Lonely Life

Photo Credit: Wikimedia Commons

Photo Credit: Wikimedia Commons


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I feel so alone…. I don’t have a dependable friend group or friends at all, I’m always second to everyone else, whenever the person I’m talking or walking with sees someone else they know they leave me hanging without even a goodbye. I never get invited to anything. I don’t know what to do. People always say you’ll find your group or person, but I still haven’t, or they argue I need to put myself out there, but I just can’t it’s too scary…. Help, what should I do????”

 

Sometimes the desire to fit in or befriend a certain social group can prevent you from finding your own group!  Remember to keep an open mind; you never know where you can find a good friend.  In order to branch out, try talking to different people in your class.  You can start conversations by asking simple questions about the latest discussion or homework.  You may be surprised how easy it is to form bonds with your classmates.  Additionally, most of the people in the school are friendly and want to be inclusive. Everyone at one point has felt alone, and will be more than happy to include others, including you!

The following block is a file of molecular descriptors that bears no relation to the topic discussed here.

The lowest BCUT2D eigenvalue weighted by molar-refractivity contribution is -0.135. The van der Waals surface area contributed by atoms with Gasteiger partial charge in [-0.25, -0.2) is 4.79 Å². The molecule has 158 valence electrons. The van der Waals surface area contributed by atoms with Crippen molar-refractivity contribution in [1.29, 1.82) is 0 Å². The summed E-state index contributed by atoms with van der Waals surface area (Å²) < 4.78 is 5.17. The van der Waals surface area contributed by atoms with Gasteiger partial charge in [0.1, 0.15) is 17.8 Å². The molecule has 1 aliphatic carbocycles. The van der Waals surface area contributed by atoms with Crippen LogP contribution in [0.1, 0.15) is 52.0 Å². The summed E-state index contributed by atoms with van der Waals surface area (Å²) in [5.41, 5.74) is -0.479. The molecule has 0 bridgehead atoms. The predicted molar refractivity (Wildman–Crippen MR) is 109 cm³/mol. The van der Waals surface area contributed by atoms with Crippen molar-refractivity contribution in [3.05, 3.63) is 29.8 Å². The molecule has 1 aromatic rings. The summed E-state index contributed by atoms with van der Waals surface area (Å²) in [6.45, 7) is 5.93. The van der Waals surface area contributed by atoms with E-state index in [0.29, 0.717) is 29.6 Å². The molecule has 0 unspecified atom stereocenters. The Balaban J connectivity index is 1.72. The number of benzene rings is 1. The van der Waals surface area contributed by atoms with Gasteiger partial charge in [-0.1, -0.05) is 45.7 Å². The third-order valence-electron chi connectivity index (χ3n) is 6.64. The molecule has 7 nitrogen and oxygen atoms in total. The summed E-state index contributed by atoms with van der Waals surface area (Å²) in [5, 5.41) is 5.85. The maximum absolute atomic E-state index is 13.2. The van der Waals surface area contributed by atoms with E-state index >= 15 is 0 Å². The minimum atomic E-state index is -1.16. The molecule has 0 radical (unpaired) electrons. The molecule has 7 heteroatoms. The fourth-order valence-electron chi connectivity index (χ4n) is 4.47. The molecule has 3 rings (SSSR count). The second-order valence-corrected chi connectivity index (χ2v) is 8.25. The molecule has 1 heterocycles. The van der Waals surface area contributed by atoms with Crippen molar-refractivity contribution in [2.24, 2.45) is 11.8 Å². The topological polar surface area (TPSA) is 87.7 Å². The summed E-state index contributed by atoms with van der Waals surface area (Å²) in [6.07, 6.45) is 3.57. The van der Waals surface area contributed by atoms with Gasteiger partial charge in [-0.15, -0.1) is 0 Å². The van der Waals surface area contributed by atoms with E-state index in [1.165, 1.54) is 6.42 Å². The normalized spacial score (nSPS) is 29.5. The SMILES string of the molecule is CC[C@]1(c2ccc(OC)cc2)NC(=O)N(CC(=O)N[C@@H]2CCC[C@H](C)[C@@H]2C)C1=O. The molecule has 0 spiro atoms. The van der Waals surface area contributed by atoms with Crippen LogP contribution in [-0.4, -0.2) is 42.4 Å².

Perhaps, you need to put yourself out there.  We know this can be scary; maybe you do not feel wanted or comfortable pushing yourself into other people’s social events. But, you may need to push your boundaries by asking to hang out with someone.  By making close connections with one person, you may be pulled into his or her larger group.  And once you broaden your reach, spend time with this new group, and repeatedly assert your place within it, you will become more included in that group’s activities.

You can also meet new people by joining clubs. They provide excellent opportunities to get to know others both inside and outside of the school building.  They offer you predetermined social events after school and on the weekends.

While we understand that it’s frustrating not to have a concrete friend group, we also want to remind you how powerful it can be to be a “floater.”  In some ways, you are better than the people who cling to their groups.  You have a clear sense of yourself.  Don’t feel like you need a “clique;” the power that comes with self-assurance and confidence can be more satisfying than you think.

Xx, Nick & Rose